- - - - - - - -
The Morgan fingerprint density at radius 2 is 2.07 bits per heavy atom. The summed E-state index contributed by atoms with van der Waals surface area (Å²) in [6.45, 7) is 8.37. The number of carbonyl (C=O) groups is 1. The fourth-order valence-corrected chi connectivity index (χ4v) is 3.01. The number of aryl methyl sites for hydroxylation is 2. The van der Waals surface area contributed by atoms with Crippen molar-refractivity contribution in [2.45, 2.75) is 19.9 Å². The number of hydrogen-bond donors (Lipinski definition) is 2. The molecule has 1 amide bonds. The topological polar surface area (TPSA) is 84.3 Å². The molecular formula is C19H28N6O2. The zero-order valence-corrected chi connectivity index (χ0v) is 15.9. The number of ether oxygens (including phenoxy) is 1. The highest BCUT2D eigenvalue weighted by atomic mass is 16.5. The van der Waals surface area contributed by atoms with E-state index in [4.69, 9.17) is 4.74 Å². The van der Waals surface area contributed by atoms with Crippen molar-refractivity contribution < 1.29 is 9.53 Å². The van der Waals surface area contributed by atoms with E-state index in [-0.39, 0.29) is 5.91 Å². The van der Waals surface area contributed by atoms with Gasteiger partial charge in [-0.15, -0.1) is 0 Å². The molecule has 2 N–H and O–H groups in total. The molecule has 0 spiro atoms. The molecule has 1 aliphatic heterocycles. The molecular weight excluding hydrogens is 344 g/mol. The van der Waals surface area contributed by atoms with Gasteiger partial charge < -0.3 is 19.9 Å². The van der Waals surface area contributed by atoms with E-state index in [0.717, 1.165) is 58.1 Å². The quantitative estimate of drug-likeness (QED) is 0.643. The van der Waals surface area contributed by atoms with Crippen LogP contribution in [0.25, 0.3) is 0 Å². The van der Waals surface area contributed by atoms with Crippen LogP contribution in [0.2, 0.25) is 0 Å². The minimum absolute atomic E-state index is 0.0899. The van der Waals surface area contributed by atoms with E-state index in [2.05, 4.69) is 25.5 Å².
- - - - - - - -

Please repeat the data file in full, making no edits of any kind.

The Morgan fingerprint density at radius 2 is 2.07 bits per heavy atom. The summed E-state index contributed by atoms with van der Waals surface area (Å²) in [6.45, 7) is 8.37. The number of carbonyl (C=O) groups is 1. The fourth-order valence-corrected chi connectivity index (χ4v) is 3.01. The number of aryl methyl sites for hydroxylation is 2. The van der Waals surface area contributed by atoms with Crippen molar-refractivity contribution in [2.45, 2.75) is 19.9 Å². The number of hydrogen-bond donors (Lipinski definition) is 2. The molecule has 1 amide bonds. The topological polar surface area (TPSA) is 84.3 Å². The molecular formula is C19H28N6O2. The zero-order valence-corrected chi connectivity index (χ0v) is 15.9. The number of ether oxygens (including phenoxy) is 1. The highest BCUT2D eigenvalue weighted by atomic mass is 16.5. The van der Waals surface area contributed by atoms with E-state index in [4.69, 9.17) is 4.74 Å². The van der Waals surface area contributed by atoms with Crippen molar-refractivity contribution < 1.29 is 9.53 Å². The van der Waals surface area contributed by atoms with E-state index in [-0.39, 0.29) is 5.91 Å². The van der Waals surface area contributed by atoms with Gasteiger partial charge in [-0.15, -0.1) is 0 Å². The molecule has 2 N–H and O–H groups in total. The molecule has 0 spiro atoms. The molecule has 1 aliphatic heterocycles. The molecular weight excluding hydrogens is 344 g/mol. The van der Waals surface area contributed by atoms with Gasteiger partial charge < -0.3 is 19.9 Å². The van der Waals surface area contributed by atoms with E-state index in [0.717, 1.165) is 58.1 Å². The quantitative estimate of drug-likeness (QED) is 0.643. The van der Waals surface area contributed by atoms with Crippen LogP contribution in [0.25, 0.3) is 0 Å². The van der Waals surface area contributed by atoms with Crippen LogP contribution in [0.2, 0.25) is 0 Å². The minimum absolute atomic E-state index is 0.0899. The van der Waals surface area contributed by atoms with E-state index in [2.05, 4.69) is 25.5 Å².